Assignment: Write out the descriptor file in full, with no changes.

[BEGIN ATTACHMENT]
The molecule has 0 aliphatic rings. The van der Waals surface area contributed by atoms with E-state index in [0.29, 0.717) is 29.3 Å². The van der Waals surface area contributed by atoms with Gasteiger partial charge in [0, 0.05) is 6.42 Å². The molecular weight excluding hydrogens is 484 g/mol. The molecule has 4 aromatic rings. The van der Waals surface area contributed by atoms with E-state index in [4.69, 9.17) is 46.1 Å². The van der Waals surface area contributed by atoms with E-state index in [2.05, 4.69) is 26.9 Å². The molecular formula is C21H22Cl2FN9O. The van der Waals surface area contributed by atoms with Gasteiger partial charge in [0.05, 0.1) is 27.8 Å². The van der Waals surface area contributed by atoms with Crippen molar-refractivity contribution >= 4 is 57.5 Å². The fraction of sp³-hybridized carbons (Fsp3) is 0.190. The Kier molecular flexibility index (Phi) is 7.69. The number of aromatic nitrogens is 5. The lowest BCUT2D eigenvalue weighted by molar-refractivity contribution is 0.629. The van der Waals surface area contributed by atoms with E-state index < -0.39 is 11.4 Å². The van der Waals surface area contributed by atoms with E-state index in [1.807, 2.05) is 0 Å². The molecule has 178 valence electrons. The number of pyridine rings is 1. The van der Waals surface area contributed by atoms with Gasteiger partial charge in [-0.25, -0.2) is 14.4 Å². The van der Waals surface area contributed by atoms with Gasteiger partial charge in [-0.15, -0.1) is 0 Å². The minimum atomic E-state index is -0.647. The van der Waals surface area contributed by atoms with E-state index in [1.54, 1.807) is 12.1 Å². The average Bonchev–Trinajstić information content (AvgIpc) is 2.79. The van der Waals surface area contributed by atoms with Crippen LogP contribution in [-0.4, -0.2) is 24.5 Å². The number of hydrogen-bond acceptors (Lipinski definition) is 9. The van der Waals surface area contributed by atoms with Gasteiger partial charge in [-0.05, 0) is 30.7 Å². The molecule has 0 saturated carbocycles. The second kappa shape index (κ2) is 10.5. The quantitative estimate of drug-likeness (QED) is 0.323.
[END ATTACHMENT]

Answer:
The molecule has 0 aliphatic rings. The van der Waals surface area contributed by atoms with E-state index in [0.29, 0.717) is 29.3 Å². The van der Waals surface area contributed by atoms with Gasteiger partial charge in [0, 0.05) is 6.42 Å². The molecular weight excluding hydrogens is 484 g/mol. The molecule has 4 aromatic rings. The van der Waals surface area contributed by atoms with E-state index in [4.69, 9.17) is 46.1 Å². The van der Waals surface area contributed by atoms with E-state index in [2.05, 4.69) is 26.9 Å². The molecular formula is C21H22Cl2FN9O. The van der Waals surface area contributed by atoms with Gasteiger partial charge in [0.05, 0.1) is 27.8 Å². The van der Waals surface area contributed by atoms with Crippen molar-refractivity contribution >= 4 is 57.5 Å². The fraction of sp³-hybridized carbons (Fsp3) is 0.190. The Kier molecular flexibility index (Phi) is 7.69. The number of aromatic nitrogens is 5. The lowest BCUT2D eigenvalue weighted by molar-refractivity contribution is 0.629. The van der Waals surface area contributed by atoms with E-state index < -0.39 is 11.4 Å². The van der Waals surface area contributed by atoms with E-state index in [1.807, 2.05) is 0 Å². The molecule has 178 valence electrons. The number of pyridine rings is 1. The van der Waals surface area contributed by atoms with Gasteiger partial charge in [-0.25, -0.2) is 14.4 Å². The van der Waals surface area contributed by atoms with Gasteiger partial charge in [-0.15, -0.1) is 0 Å². The minimum atomic E-state index is -0.647. The van der Waals surface area contributed by atoms with E-state index in [1.54, 1.807) is 12.1 Å². The average Bonchev–Trinajstić information content (AvgIpc) is 2.79. The van der Waals surface area contributed by atoms with Crippen LogP contribution in [-0.4, -0.2) is 24.5 Å². The number of hydrogen-bond acceptors (Lipinski definition) is 9. The van der Waals surface area contributed by atoms with Gasteiger partial charge in [-0.05, 0) is 30.7 Å². The molecule has 0 saturated carbocycles. The second kappa shape index (κ2) is 10.5. The quantitative estimate of drug-likeness (QED) is 0.323.